LeTourneau, U.S. Pat. No. 4,179,008, describes a loudspeaker assemblage that is made up of a group of cylindrical speaker housings, with a speaker mounted in each housing. A respective spacer in the form of a wedge block or angle sleeve is interposed between adjacent housings, so that housing end closures abut respective wedges. A flexible tension member passes through each speaker housing and spacer so that when the tension member is taut, the housings and spacers are clamped to make up a relatively rigid structure having a generally toroidal shape. The tension member is releasable so that the speaker housings can be rotated about a respective axis normal to the speaker axis to selectively orient the speakers. When the tension member is taut, the speakers are retained in the selected orientation.
Carlson, U.S. Pat. No. 4,923,031, describes a loudspeaker with a pair of speaker units and a manifold chamber between the speaker units for combining the sound from both speaker units. The manifold chamber is formed by walls having an exit opening and a pair of rectangular apertures, the apertures confronting each other on opposite sides of the chamber and the exit opening being disposed normal to a plane centrally between the apertures, and the apertures and exit opening having parallel axes of elongation. One of the speaker units is coupled to each of the apertures to direct sound into the manifold chamber, and the manifold chamber is provided with a wedge confronting the apertures to direct sound parallel to the central plane between the apertures toward the exit opening. In one construction, a horn is coupled to the exit opening to conduct sound from the manifold chamber. Also in that construction, each of the speaker units has a vibratile cone confronting the apertures to which it is coupled and the cone is disposed in an enclosure provided with a bass reflex port. In another construction, four speaker units with vibratile cones are coupled to four apertures in walls forming a single manifold chamber with a single exit opening. In still another construction, a compression driver is coupled to each of the apertures through a transition section of the driver.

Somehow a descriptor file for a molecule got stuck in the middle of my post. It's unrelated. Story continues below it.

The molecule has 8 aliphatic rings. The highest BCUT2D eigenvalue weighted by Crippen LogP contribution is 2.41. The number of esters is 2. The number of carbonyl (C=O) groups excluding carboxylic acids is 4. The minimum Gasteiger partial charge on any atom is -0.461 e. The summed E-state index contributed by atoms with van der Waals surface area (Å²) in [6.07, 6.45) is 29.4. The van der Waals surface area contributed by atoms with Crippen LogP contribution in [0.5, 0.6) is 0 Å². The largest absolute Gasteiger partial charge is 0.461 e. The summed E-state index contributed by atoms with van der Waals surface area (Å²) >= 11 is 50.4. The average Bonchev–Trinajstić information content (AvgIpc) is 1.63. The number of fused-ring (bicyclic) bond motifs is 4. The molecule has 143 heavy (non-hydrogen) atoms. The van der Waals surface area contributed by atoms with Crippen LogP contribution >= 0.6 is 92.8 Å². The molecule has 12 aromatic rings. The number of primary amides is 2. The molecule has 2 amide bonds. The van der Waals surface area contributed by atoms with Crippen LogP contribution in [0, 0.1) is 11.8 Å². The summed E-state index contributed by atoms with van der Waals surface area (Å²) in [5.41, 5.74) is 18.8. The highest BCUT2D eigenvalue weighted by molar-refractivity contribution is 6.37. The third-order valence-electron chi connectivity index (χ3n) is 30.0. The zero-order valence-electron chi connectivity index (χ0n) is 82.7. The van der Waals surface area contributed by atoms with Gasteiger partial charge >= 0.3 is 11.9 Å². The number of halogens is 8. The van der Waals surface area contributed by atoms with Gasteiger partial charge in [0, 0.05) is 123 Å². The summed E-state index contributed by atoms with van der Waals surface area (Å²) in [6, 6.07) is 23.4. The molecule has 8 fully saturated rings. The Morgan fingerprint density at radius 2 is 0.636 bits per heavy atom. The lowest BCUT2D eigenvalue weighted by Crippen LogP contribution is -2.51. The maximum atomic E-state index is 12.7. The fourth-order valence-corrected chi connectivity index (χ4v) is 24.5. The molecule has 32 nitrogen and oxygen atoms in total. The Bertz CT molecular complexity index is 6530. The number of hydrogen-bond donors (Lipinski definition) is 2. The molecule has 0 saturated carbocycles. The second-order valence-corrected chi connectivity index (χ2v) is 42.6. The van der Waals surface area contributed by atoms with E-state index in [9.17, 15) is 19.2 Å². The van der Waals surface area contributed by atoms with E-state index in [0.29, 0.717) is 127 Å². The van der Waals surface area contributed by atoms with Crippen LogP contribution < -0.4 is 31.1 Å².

Sohn, U.S. Pat. No. 5,388,162, describes a speaker system designed to use wider resonant sound waves by two conventional speakers which are symmetrically and oppositely disposed to face one another along a co-axis on which both axes of the cone paper vibrator of the speakers are aligned. A sponge like sound wave absorbing material with cone-shaped recesses may be disposed in between the speaker and spherical speaker case.
Beale, U.S. Pat. No. 5,781,645, describes a loudspeaker system that comprises an array of cells each including a loudspeaker driver unit. The axes of all the driver units converge at a single point in front of the array, such point normally lying between the array and the listeners. An arrangement is described for steering the sound from the system by varying the relative level of the audio frequency signals applied to the driver units.
Gaidarov et al., U.S. Pat. No. 5,857,027, describes a loudspeaker that particularly comprises two-aperture radiator containing paired in-phase counter-radiating apertures and reproducing middle frequencies. Apertures face each other, and their geometrical axis F is positioned vertically, while the distance between apertures equals to at least the radius of aperture but does not exceed the wavelength of the lowest frequency reproduced by paired apertures.
Nakamura, U.S. Pat. No. 5,590,214, describes the efficiency of a vertical array speaker device that is raised to obtain an adequate level of sound and to confine the horizontal radiation of the listening area of a surround sound system. A pair of baffle boards are mounted to a vertical array with small diameter speakers, in symmetrical opposition, the boards are attached together at their rear edges while the front edges are held open a predetermined width.